Dinner for 100 on this Southermoreland block

This home on today’s featured block was probably built just after the turn of the twentieth century. The block, McGee to Warwick between 39th and 40th, filled with well-off families in the early 1900s. The need for expanded parking for Westport High School led to the razing of some homes for a parking lot on the north end of the block, and apartments replaced a well-known Victorian mansion at the south end.

The Southmoreland block between Warwick and McGee from 39th to 40th Streets has seen a lot of history – huge social events packed into its fine homes, a flu epidemic that impacted a funeral, and the ups and downs of pioneer families.

Like many areas of Midtown, the heyday of the block came in the early 1900s, when expansion south led to a boom in the building of sturdy homes in Midtown.

A 1909-1950 Sanborn Fire Insurance map of the block. See the end of this post for a recent aerial view.

And like most blocks, many of its homes were chopped up into apartments or even stood vacant for a while until a new wave of households came in the 1980s.

As part of our Uncovering History Project, the Midtown KC Post is taking a look at each block in Midtown, including a set of 1940 tax assessment photos which is available for many blocks. (Many people seem confused by the tax assessment photos, which all include a man holding a sign. Here’s the story behind them).  This post covers most of the block of McGee to Warwick between 39th and 40th, except for the northwest corner of 40th and Warwick, which was covered in a previous post.

 A July 17 post remembered the long-time resident of the block, Sanford B. Ladd, a lawyer and prominent philanthropist, who often hosted parties. A Kansas City school was named after Ladd, and while he lived, students from the Sanford B. Ladd school were known to bring him birthday greetings at his big white house. The house at 3959 Warwick has now been replaced by apartments.

How to do dinner for 100

A few doors north of Ladd, A.D. Cottingham, called the largest horse and mule dealer in the world when he died in 1915, lived a “palatial home” built in 1907. His widow sold the home,3939 Warwick, to the Methodist Episcopal Church. During their years there, Bishop Ernest Lynn Waldorf and his wife were famous for their huge parties. She once hosted 1000 Methodist Episcopal Women from 35 foreign countries, part of her work with a missionary society.

How did she fit so many people, and host 60 to 100 guests for dinner, even in this large space? Mrs. Waldorf once explained it to a reporter. In the linen closet there were always more than enough tablecloths and napkins. When large group came, they moved all the furniture from the first floor to the third floor, and the meal was served on small tables. After dinner, everyone went to the third floor, an open space that had one time been the children’s play room.

The Methodists sold the home in 1941 and by 1977, it had been converted to apartments.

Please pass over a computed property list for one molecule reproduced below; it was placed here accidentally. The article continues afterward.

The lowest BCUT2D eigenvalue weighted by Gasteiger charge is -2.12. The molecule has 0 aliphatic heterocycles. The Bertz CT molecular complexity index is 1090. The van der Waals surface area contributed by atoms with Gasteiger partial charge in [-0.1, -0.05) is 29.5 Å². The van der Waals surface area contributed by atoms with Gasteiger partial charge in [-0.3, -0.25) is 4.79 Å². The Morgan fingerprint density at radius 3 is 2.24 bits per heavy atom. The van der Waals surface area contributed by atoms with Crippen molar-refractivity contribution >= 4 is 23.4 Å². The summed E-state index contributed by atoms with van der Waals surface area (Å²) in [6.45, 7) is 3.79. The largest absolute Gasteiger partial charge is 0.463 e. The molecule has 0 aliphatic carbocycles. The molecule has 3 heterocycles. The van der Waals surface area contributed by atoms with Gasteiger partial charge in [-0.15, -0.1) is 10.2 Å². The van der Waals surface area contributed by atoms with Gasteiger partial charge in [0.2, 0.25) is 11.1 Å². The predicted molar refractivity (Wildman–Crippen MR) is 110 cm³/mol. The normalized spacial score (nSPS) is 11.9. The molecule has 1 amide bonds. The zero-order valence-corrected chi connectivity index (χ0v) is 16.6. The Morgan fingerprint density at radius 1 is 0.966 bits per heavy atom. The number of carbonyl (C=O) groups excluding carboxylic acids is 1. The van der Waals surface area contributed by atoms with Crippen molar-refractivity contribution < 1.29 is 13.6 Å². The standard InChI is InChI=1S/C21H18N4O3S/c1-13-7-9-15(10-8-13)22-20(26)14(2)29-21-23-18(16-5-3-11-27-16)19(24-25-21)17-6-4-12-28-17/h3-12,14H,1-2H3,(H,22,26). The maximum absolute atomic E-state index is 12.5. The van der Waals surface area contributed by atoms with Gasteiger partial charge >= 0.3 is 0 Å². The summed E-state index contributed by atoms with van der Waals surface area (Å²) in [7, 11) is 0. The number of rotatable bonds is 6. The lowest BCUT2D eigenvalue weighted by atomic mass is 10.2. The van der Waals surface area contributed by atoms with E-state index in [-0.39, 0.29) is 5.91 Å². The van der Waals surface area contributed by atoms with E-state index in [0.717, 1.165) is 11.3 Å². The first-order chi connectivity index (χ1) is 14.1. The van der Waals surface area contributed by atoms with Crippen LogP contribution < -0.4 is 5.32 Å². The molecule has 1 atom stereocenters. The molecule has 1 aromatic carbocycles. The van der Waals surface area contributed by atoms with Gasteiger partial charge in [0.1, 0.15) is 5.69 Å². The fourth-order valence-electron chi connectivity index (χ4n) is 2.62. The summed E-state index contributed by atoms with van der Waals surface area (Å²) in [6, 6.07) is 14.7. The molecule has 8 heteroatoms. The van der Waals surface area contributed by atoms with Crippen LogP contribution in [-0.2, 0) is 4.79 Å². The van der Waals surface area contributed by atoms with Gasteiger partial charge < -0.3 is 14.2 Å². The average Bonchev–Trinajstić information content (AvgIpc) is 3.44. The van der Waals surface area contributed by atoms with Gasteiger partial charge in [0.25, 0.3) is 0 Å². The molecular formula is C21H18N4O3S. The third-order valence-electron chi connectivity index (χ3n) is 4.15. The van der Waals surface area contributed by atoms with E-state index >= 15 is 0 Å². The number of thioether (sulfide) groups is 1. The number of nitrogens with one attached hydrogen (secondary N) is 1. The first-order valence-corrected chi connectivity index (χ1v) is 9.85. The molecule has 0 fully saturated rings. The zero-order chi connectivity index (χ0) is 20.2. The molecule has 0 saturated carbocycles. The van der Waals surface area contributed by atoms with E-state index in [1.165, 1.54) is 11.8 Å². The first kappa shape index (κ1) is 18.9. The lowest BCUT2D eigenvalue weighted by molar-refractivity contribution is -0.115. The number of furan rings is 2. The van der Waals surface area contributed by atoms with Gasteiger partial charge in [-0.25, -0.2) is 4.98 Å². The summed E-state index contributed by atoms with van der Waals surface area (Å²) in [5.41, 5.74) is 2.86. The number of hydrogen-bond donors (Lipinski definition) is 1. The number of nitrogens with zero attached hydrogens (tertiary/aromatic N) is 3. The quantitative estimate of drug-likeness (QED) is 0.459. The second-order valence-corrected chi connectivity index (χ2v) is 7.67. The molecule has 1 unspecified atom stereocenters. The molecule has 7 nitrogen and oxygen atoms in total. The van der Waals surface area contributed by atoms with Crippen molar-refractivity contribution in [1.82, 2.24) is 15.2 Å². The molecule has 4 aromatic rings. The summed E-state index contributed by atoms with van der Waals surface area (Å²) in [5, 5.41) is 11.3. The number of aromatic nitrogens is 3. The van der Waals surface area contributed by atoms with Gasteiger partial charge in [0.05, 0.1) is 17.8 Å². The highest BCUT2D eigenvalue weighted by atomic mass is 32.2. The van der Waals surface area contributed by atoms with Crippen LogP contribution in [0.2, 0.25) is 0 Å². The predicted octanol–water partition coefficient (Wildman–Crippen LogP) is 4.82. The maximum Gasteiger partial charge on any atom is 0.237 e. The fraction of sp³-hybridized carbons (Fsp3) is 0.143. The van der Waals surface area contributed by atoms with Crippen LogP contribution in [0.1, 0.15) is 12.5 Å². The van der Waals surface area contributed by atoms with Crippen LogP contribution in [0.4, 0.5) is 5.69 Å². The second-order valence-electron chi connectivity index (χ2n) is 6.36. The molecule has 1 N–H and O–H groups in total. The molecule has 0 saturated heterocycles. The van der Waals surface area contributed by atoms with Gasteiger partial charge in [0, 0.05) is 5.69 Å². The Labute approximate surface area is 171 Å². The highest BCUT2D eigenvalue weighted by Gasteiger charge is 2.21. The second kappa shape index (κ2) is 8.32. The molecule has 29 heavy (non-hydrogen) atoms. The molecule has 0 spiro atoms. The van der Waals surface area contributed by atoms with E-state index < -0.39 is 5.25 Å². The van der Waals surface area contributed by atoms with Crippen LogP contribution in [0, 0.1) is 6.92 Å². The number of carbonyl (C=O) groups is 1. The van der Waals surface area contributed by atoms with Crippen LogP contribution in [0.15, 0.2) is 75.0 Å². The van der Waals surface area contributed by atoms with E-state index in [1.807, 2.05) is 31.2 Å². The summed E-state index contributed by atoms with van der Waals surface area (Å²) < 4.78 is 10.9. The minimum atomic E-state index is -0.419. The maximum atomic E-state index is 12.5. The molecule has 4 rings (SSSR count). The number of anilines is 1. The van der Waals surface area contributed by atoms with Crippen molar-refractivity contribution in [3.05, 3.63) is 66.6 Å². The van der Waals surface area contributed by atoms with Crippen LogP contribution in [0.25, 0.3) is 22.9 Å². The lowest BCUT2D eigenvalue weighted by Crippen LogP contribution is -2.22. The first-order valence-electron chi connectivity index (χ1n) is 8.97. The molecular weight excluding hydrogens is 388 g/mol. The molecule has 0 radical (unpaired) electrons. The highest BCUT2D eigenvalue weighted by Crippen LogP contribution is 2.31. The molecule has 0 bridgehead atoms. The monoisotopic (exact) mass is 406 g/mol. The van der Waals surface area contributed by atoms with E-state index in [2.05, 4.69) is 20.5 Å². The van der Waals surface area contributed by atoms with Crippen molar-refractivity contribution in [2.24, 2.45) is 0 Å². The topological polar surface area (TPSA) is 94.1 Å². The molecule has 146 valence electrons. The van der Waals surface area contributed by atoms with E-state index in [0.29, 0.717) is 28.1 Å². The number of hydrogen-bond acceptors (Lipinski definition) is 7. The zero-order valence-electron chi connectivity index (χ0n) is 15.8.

The neighbors protest bus traffic

Further up the block, Emma G. Wheeler made the news in 1927 when she led a protest by Warwick residents. They resented having to pay for repaving the street, which they said was broken down by bus traffic. As the protests continued, some residents suggested the busses should be moved off Warwick completely.

There’s another interesting tidbit associated with  the Wheeler house at 3927 Warwick. In 1929, a wealthy fellow name Richard Jones of the Mission Oil Company died while living with the Wheelers. He left a large estate of more than $100,000 – and a will that provided $5000 for fresh cut flowers to be placed daily on his burial spot at Forest Hill Cemetery.

Other historical highlights of this block included:

  • Lucy Parrot, a Kansas City soprano who used the stage name Laura Sonderson, was playing in a musical comedy company in 1910 at the Shubert Theater. She lived at 3924 McGee. From the 1930s to the 1960s, Parrot taught piano and harmony in a home studio.
  • In 1918, a Mrs. Hanna held a funeral in her home at 3923 McGee for her son-in-law, the pioneer real estate man A.A. Whipple. But because of a flu epidemic, health officials had limited how many people could gather in one space. The mourners stood on the lawn with heads bared while the services were in progress in the house.
  • In 1938, Mrs. Alice Hindman, now the resident of 3923 McGee, had her fifteen minutes of fame when she shared her recipe for an apple cake.
  • The Rice family built the home at 3954 McGee in 1901 and lived there for 42 years. By 1958, it had been vacant for 10 years and a family member explained he could no longer keep up the home.

This slideshow shows the homes on the block as they looked in 1940.

Historic photos courtesy Kansas City Public Library/Missouri Valley Special Collections.

 Do you have memories or more details about this area of Midtown? Please share them with our readers. Would you like us to focus on your block next week? Send us an email.

 Our book, Kansas City’s Historic Midtown Neighborhoods, is available now. Contact mjdraper@midtownkcpost for details.  Let us know if you want us to come to your neighborhood association or organization’s meeting to share what we’ve learned about Midtown neighborhood history and tell your members how they can help preserve Midtown history. 

A recent Google map of the block.

One Comment

  1. Judith Rauber says:

    Love all old history. The commentary on MIDTOWN/Kansas City history is so interesting. Thank You for sharing!

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